This morning I had the wonderful privilege to be on Donna Maria’s awesome Indie Business Radio show and when we got to talking about podcasting I said that it was about time I wrote an updated Podcasting 101 post and thus…
I started podcasting about a year after I started blogging. My “Walk About Podcasts” were pretty good, considering I didn’t edit and I had no clue about recording or cleaning up audio files, but hey that was then…
Today I use a Blue Snowball USB-microphone with Apple’s GarageBand (and I actually understand a little about audio engineering now) to record my podcasts and some of my voice-over work for screencasts. To get started podcasting you don’t need fancy software or equipment, you just need a microphone and (if you don’t have a Mac with GarageBand) Audacity to record and export to MP3. Yep, pretty much that simple for starters.
Let’s talk mics first. If you have a laptop with a webcam built-in, chances are you have a microphone built-in as well. Now, the onboard mic is fine to start with, but the recording quality isn’t the greatest. It’s not your fault, the onboard mics are designed to catch sound in a pretty wide cone around the front of your laptop, so there can be a lot of background noise. That and you aren’t going to be sitting terribly close to the mic, well you might be okay with the results for a short bit. To get started, I’d suggest a basic headset mic. I would choose a USB version over a one with the plugin jacks, but there is little difference between the quality. Note: Mac users, pick USB..the audio in line on most Macs doesn’t work the way you’d expect (it requires power I’m told). Expect to pay about $20-30 for a decent headset.
Yes you can get a mic that sits on your table, but unless you’re used to working with mics, you might find it hard to get consistent recordings. Using a headset mic the mic part is going to be close to your mouth all the time (it should be about two-fingers width away from your mouth). Part of the secret to good recordings is keeping the mic close and speaking clearly. That and relaxing and a glass of water, but I’m getting ahead of myself here. Let’s switch gears to software…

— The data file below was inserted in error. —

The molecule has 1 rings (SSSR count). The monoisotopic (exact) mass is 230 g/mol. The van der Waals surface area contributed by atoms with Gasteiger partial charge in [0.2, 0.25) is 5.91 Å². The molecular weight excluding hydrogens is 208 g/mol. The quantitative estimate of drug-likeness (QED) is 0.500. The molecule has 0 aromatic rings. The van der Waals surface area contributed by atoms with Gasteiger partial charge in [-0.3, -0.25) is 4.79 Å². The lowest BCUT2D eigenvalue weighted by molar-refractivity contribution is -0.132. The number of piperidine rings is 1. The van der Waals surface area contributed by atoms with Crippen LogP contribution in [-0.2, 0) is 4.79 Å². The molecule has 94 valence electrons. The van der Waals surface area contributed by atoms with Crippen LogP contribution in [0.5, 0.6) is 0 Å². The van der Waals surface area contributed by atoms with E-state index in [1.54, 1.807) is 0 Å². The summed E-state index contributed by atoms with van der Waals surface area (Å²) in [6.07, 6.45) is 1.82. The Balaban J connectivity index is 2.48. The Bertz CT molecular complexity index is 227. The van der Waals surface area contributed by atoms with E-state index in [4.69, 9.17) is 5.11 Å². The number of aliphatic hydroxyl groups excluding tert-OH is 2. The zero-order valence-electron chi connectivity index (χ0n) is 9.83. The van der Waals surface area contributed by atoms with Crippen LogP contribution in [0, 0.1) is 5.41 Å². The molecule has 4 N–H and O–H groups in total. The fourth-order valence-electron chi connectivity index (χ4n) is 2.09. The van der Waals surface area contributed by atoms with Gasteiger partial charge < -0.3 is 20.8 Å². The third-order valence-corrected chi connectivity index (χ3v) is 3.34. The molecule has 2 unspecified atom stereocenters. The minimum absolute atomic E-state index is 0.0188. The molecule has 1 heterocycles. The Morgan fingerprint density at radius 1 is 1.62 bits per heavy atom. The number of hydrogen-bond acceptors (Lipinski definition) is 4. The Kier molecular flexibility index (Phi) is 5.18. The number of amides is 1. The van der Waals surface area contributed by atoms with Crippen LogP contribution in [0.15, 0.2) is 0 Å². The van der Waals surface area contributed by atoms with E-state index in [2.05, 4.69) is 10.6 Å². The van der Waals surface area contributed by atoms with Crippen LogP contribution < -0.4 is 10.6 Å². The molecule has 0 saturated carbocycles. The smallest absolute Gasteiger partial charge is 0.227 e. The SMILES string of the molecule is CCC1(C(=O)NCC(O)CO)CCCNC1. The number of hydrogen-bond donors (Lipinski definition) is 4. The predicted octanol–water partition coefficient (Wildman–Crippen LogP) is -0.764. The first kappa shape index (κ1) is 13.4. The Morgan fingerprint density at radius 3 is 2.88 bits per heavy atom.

I’ve used an arsenal of tools over the years to record podcasts, but I really like GarageBand for the number of great, professional tweaks I can use. Oh, right, 101… Okay when you start up GarageBand pick the Podcast option, create the file and click the vocal track you want. When you’re ready, click record.
Let’s switch gears to Audacity.
It works essentially the same way as GarageBand, click the Record button and a new track will be created. Don’t forget that mic check…
Once you have recorded your first podcast (try for less than 5 minutes to start), you’re going to need to export it to an MP3 file. For Audacity, this is under the File menu and choose Export. Pick MP3 from the list. For GarageBand it’s under the Share menu and choose Export Podcast to Disk.
Now that you have this MP3 file on disk, you’re going to need to upload it somewhere so other people can listen to it. Sorry, YouTube is for video only. The only free podcasting service that I know of is PodBean, now if you already have a website you can upload the file there (this is what I do and have done for years). Listening?
If you’re using most blogging platforms you can link to the file just like any other file, now if you are on WordPress you can use the PowerPress plugin from Blubrry which will do all the hard work for you and help you get your feed ready for iTunes. But that’s for another post.
Yes, condensing a Podcasting lesson into one post is rather a lot, but here’s a video that might help:
I couldn’t cover everything in this post, so if you want more you can always buy my book … 😀
The music in the podcast is Mighty Mullane from my friend Derek Miller